In short, the word from the admins is that they believe COVID-19 is a true danger, but that the economic ramifications are worse. They even invited both a doctor and a dentist to speak on their behalf. 

Doctor Stuart Spitzel, who has been riding around on a Segway, discusses the Hippocratic oath he has taken, “First do no harm,” and explains that he would not be there at all if he thought reopening Texas would do more harm than closing it has. He also acknowledged that COVID-19-related deaths have occurred, particularly those in the field of healthcare. (At some rallies, members of the healthcare community have showed up in counter-protest, wearing their scrubs, but none of them arrived in Frisco.)

Though the threat of COVID-19 is real, and it is very contagious, Dr. Spitzel says, it shouldn’t be up to a politician to decide who is essential and who is not. “If you don’t believe that everyone is essential, then you’re a socialist,” he concludes. 

While rallies of this kind are expected in Dallas, to see one in Frisco—one that Open Texas predicted would be their biggest yet—is more surprising. The government in Collin County has been notably reluctant to close the county. Collin County Judge Chris Hill was the only county judge in the region to order a shelter-in-place without ordering nonessential businesses to close. He has also been vocal in favor of reopening. On April 24, he shared on his Facebook an open letter to Gov. Abbott, advocating for reopening.

“It’s time for Texas families to get back to work,” Hill wrote. “In doing so, we can successfully address both challenges facing Texas today. If we ignore either threat at the expense of the other, we all lose.”

The members of the Open Texas rally are not just rallying for Collin County, but for our neighbors just south, which could be why the speaker who is greeted with the most enthusiasm is Shelley Luther, the owner of Dallas-based Salon A la Mode. Last week, Luther made national headlines for reopening her salon despite the stay-at-home order that lasts until April 30. No one here is more beloved than she is.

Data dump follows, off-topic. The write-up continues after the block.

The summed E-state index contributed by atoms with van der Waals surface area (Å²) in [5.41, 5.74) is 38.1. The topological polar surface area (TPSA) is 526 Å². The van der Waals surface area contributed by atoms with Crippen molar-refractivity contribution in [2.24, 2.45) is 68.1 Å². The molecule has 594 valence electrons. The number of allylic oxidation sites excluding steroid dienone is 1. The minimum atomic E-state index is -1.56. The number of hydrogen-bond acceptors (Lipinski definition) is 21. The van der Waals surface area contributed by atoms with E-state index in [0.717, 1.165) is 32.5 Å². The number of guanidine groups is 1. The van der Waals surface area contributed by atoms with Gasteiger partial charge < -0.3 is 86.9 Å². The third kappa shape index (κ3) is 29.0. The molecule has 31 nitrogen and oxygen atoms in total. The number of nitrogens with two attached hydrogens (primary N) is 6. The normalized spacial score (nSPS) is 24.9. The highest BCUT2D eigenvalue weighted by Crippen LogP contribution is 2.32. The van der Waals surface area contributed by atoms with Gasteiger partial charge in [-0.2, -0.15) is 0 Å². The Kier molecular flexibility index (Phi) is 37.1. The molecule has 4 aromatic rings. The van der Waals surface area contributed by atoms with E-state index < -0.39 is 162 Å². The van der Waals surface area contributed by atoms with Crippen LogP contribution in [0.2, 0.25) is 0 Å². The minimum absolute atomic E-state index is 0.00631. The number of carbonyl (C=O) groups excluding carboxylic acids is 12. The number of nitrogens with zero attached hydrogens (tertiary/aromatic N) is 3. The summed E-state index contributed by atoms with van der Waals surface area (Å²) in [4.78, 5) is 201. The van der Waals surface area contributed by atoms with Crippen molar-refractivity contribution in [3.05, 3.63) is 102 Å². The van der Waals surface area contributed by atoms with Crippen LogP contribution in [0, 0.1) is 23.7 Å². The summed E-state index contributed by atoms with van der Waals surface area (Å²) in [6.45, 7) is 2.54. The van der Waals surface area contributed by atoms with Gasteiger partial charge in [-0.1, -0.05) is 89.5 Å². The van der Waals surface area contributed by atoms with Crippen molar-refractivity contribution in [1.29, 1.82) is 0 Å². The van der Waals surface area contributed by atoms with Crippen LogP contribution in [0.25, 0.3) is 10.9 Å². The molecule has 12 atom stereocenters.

When she steps up to the microphone, a chant starts up in a corner, “Shelley for Mayor.” 

“We needed a hero,” a lone voice shouts. 

“I’m not anyone special,” Luther says. “I just know that I have rights. You have rights to feed your children and make income and anyone that wants to take away those rights is wrong.” Her father, she continues, was in the military. “He did not leave our family when we were little and barely see us growing up for this crap to happen.” 

She describes her experience opening her shop despite the city ordinance, and how Dallas County Judge Clay Jenkins—his name incites a wave of booing—sent over two police officers to request that she close down.

“And I said hell no,” she shouts over the applause.

She holds up a piece of paper, the cease and desist order from the judge, who’s also known as “Dictator Jenkins” on the group’s Facebook page, and to the cheering crowd, she tears up the letter, throws it into the crowd, and yells, “Come and get it. I will not shut my salon.”

Some of the spectators bend down, collecting pieces of the order like souvenirs. 

“Where is Jenkins going to get his hair cut?” someone shouts. 

“Jenkins, we know your hair is dyed and you don’t have roots,” Luther jokes.

But it’s her ending statement that is most powerful, setting off a frenzy of chants to reopen the state. “We’re all American and all essential. They can’t do anything if we open now.”

Today, Abbott is expected to give further details on his plans for the next phase of easing current COVID-19 restrictions, which expire Thursday.